Terry Lowe (left), Nick Hiller, Jason Ford, Vanessa Nugent, Cheryl Lowe, Brad Shiels and Jenni Sparks keeping watch.
Terry Lowe (left), Nick Hiller, Jason Ford, Vanessa Nugent, Cheryl Lowe, Brad Shiels and Jenni Sparks keeping watch.

Fitness and commitment

VANESSA Nugent has been into surf-lifsaving since the beginning.

Of women's acceptance into the surf patrols that is, which first happened in 1980.

"I remember I had to wait and wait," Vanessa said.

"It was very exciting when we finally took our first bronze medallions.

"I've been involved ever since."

That was in Sydney but Vanessa is like many for whom surflifesaving is part their lives ? they get involved no matter where they live.

Although having only arrived in the area three years ago, she now runs the Nippers (junior surf lifesavers) and is secretary of the club.

"I just love being on the beach, I love the surf, I love the scene.

"The only part I don't love is watching some of the horrific things people do out in the surf.

"That worries me, because I know I am going to have to go and help them."

Nick Hiller is another member of the Urunga surf lifesaving family. He loves it all.

As the club's captain of the inflatable rescue boats (IRB), Nick is one of the club's most highly skilled members.

"Scooping people up with the boats is quite tricky, which is why you see us out there practising as much as we can," Nick said.

He is not, however, sorry to see the end of the old beach reels with their ropes and lifebuoys.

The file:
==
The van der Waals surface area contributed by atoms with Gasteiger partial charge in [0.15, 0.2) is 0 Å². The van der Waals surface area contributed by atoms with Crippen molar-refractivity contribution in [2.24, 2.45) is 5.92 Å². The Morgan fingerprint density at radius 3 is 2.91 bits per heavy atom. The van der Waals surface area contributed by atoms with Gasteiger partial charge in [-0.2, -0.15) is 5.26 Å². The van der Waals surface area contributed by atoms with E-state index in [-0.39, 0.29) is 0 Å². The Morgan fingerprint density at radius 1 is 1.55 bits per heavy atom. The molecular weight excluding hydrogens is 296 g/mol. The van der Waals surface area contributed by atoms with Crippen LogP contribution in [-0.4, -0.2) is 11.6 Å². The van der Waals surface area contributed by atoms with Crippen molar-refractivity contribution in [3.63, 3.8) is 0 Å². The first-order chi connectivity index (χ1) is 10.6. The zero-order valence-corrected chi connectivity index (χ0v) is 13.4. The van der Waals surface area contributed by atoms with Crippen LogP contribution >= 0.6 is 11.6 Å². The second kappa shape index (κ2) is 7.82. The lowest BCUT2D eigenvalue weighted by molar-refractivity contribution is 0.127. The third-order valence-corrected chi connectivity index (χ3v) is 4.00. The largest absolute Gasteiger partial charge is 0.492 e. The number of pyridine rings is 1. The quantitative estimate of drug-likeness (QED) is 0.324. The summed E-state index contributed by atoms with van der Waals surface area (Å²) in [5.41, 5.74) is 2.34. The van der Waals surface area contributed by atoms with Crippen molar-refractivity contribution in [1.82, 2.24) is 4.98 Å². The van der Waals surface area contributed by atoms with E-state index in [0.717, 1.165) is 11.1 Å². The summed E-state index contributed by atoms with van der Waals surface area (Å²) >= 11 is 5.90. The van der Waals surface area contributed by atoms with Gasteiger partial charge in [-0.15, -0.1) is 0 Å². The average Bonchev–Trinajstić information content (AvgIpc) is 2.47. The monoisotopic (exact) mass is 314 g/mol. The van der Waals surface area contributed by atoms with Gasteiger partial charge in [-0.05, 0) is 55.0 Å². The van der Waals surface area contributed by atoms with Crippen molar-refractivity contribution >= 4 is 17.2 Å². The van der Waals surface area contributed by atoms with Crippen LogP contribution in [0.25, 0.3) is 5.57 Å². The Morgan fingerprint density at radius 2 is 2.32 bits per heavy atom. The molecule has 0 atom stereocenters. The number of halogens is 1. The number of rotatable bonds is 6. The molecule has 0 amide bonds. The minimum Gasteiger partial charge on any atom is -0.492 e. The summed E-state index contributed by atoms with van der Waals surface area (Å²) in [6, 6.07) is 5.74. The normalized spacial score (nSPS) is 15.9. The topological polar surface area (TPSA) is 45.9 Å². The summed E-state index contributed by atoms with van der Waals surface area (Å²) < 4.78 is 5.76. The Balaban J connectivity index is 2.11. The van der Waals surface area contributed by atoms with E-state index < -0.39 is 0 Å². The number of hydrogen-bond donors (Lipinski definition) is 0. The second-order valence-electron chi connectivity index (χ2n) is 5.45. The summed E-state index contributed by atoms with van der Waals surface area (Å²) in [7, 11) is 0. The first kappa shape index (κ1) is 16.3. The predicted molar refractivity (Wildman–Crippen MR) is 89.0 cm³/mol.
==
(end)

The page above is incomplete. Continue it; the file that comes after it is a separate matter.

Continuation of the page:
"You need to be very strong to swim out towing one of those ? they were very heavy.

"They (the rings) also tended to pull people under as they were pulled back to shore.

"It took a lot of skill.

"The boards are much better."

Not that surf lifesaving these days doesn't take a lot of skill ? and commitment and fitness.

Nick trains most weekday mornings either on the water paddling a surf ski or in the gym.

"We have to do our bronze medallion exam every year, which requires fitness.

"We have to run 100 metres, swim 200 metres around cans in the surf and then run another 100 metresin eight minutes."

Nick arrived in Urunga in 1999.

What impresses him most about the club is how much a part of the entire community it is.

"It is a social club, a sports club and a community organisation, as well as a volunteer and training organisation.

"And everyone in the town is linked to it in some way.

"They have cousins or kids or neighbours who are involved or maybe they go to the fundraising functions.

"Most of the businesses in town give in some way, too ? mechanical help, or meat or drinks ? everyone pitches in."

As the season approaches its close, now it's fundraising time.

Vanessa said the club is targeting corporate sponsorship this year.

"The locals get hit up so often," she said.

"We are looking statewide this year. Bonds, Kelloggs, Nutrimetics ? some of those companies that are already sponsoring sports."

Tourism success story: A Coffs must see attraction

Tourism success story: A Coffs must see attraction

Coffs tourist attraction welcomes 100,00th visitor

The $2b system doomed to fail

The $2b system doomed to fail

Australians are opting out of My Health Record

Luxury apartments setting new benchmark

Luxury apartments setting new benchmark

The first residents of the new Seashells complex have moved in.

Local Partners